Moving with a diplomatic haste rivaling the rapid recent rise in global temperatures, the European Union on Wednesday joined dozens of countries in signing onto a United Nations climate treaty, pushing it to within a month of taking legal force.
IN 1985 a gaping hole was found in the ozone layer above Antarctica. Two years later leaders from around the world signed the Montreal Protocol, a treaty to phase out the substances causing it, known as chlorofluorocarbons (CFCs), which were used in refrigeration and as propellants in products such as hairsprays and deodorants. Scientists had discovered more than a decade earlier that CFCs release chlorine into the stratosphere as they decompose—depleting ozone—and are also powerful greenhouse gases.
Europe’s health care systems aren’t feeling very well.
King Mohammed VI of Morocco has done his countrymen, his co-religionists, and the world a favor with his recent speech on the 63rd anniversary of the “Revolution of the King and the People.” During what is normally an annual event unlikely to garner much attention outside the kingdom or the region, the king took a risk by articulating in no uncertain terms what he thought of jihadists who use Islam as a pretext for murder and terrorism. It is a shame the speech has received little attention in the Western media.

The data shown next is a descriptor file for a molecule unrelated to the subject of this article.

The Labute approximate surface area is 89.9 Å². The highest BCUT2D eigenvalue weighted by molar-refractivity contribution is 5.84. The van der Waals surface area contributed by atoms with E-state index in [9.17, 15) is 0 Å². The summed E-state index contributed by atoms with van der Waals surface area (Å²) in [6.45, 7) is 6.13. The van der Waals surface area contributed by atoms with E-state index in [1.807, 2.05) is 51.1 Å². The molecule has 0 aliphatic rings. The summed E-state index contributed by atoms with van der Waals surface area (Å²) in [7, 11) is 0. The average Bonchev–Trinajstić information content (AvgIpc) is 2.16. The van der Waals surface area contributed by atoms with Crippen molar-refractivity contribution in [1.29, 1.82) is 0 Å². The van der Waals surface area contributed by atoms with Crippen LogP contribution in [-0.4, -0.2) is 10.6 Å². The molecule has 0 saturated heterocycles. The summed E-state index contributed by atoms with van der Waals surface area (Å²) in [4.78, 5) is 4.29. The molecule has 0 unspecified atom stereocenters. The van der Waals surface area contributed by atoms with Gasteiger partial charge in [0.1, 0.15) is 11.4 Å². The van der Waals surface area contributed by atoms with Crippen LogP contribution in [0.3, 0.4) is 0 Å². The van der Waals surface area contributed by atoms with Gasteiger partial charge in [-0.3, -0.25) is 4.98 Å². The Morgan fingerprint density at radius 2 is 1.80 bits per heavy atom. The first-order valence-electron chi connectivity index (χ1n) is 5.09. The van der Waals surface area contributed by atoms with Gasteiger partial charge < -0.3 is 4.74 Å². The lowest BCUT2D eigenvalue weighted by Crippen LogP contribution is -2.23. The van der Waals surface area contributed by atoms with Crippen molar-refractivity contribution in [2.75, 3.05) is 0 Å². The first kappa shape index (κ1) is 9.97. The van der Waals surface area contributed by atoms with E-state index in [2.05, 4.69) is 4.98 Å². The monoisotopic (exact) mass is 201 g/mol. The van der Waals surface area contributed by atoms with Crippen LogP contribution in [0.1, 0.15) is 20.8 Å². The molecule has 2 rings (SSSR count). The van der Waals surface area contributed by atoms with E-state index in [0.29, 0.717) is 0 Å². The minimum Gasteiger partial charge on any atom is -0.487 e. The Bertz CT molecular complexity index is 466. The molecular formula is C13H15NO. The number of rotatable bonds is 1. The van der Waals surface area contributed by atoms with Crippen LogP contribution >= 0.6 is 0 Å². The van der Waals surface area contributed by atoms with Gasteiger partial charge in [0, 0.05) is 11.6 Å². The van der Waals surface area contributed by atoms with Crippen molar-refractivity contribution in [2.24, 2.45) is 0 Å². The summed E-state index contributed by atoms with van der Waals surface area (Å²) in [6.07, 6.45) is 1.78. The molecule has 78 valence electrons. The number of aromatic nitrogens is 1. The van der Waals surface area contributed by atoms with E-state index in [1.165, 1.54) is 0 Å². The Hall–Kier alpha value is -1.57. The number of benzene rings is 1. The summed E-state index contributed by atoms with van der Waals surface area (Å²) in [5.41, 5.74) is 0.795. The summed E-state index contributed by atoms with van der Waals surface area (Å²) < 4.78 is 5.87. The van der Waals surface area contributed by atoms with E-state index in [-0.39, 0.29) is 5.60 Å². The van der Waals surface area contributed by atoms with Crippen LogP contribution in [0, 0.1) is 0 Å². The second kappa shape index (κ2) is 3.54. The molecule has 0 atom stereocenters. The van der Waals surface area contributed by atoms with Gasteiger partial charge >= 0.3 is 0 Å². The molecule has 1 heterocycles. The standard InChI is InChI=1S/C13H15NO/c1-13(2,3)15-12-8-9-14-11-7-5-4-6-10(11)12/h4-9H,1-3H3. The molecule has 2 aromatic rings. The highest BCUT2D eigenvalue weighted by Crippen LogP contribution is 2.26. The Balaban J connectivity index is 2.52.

Health and education are essential for sustainable development across low-, middle-, and high-income economies. Health, education, and development in a well-integrated cluster are the sine qua non building blocks of global security.
Businesses are failing to work on the UN’s sustainable development goals (SDGs), according to two new surveys, despite being billed as having a key role to play in achieving the ambitious goals.
There is no question that the recovery from the global recession triggered by the 2008 financial crisis has been unusually lengthy and anemic. Some still expect an upswing in growth. But, eight years after the crisis erupted, what the global economy is experiencing is starting to look less like a slow recovery than like a new low-growth equilibrium. Why is this happening, and is there anything we can do about it?
The Sustainable Development Goals (SDGs) adopted last year are already changing not only what we focus on in health and development - but also how we approach these challenges and opportunities.